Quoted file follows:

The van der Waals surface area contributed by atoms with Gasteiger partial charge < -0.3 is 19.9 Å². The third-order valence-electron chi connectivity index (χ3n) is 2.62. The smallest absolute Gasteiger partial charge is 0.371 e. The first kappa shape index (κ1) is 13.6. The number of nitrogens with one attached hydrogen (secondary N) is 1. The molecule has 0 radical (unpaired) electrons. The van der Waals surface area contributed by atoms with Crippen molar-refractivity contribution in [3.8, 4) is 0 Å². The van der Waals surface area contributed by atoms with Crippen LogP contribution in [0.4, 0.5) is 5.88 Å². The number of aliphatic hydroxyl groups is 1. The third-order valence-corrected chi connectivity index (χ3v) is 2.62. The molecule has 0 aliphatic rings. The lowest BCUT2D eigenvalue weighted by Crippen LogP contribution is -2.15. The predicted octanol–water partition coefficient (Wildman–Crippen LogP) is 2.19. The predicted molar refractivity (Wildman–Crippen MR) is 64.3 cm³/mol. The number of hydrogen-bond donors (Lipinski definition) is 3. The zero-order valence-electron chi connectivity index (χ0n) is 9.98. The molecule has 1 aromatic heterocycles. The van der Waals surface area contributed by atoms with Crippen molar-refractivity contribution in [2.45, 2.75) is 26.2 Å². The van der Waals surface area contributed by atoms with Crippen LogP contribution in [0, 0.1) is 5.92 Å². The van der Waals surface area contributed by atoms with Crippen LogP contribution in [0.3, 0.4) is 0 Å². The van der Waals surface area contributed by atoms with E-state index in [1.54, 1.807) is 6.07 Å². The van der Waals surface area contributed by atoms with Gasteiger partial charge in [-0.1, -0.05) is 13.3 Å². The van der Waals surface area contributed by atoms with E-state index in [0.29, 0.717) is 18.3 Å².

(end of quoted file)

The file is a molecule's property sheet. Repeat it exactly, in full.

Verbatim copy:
The van der Waals surface area contributed by atoms with Gasteiger partial charge < -0.3 is 19.9 Å². The third-order valence-electron chi connectivity index (χ3n) is 2.62. The smallest absolute Gasteiger partial charge is 0.371 e. The first kappa shape index (κ1) is 13.6. The number of nitrogens with one attached hydrogen (secondary N) is 1. The molecule has 0 radical (unpaired) electrons. The van der Waals surface area contributed by atoms with Crippen molar-refractivity contribution in [3.8, 4) is 0 Å². The van der Waals surface area contributed by atoms with Crippen LogP contribution in [0.4, 0.5) is 5.88 Å². The number of aliphatic hydroxyl groups is 1. The third-order valence-corrected chi connectivity index (χ3v) is 2.62. The molecule has 0 aliphatic rings. The lowest BCUT2D eigenvalue weighted by Crippen LogP contribution is -2.15. The predicted octanol–water partition coefficient (Wildman–Crippen LogP) is 2.19. The predicted molar refractivity (Wildman–Crippen MR) is 64.3 cm³/mol. The number of hydrogen-bond donors (Lipinski definition) is 3. The zero-order valence-electron chi connectivity index (χ0n) is 9.98. The molecule has 1 aromatic heterocycles. The van der Waals surface area contributed by atoms with Crippen molar-refractivity contribution in [2.45, 2.75) is 26.2 Å². The van der Waals surface area contributed by atoms with Crippen LogP contribution in [0, 0.1) is 5.92 Å². The van der Waals surface area contributed by atoms with Crippen LogP contribution in [0.3, 0.4) is 0 Å². The van der Waals surface area contributed by atoms with E-state index in [1.54, 1.807) is 6.07 Å². The van der Waals surface area contributed by atoms with Gasteiger partial charge in [-0.1, -0.05) is 13.3 Å². The van der Waals surface area contributed by atoms with E-state index in [0.29, 0.717) is 18.3 Å².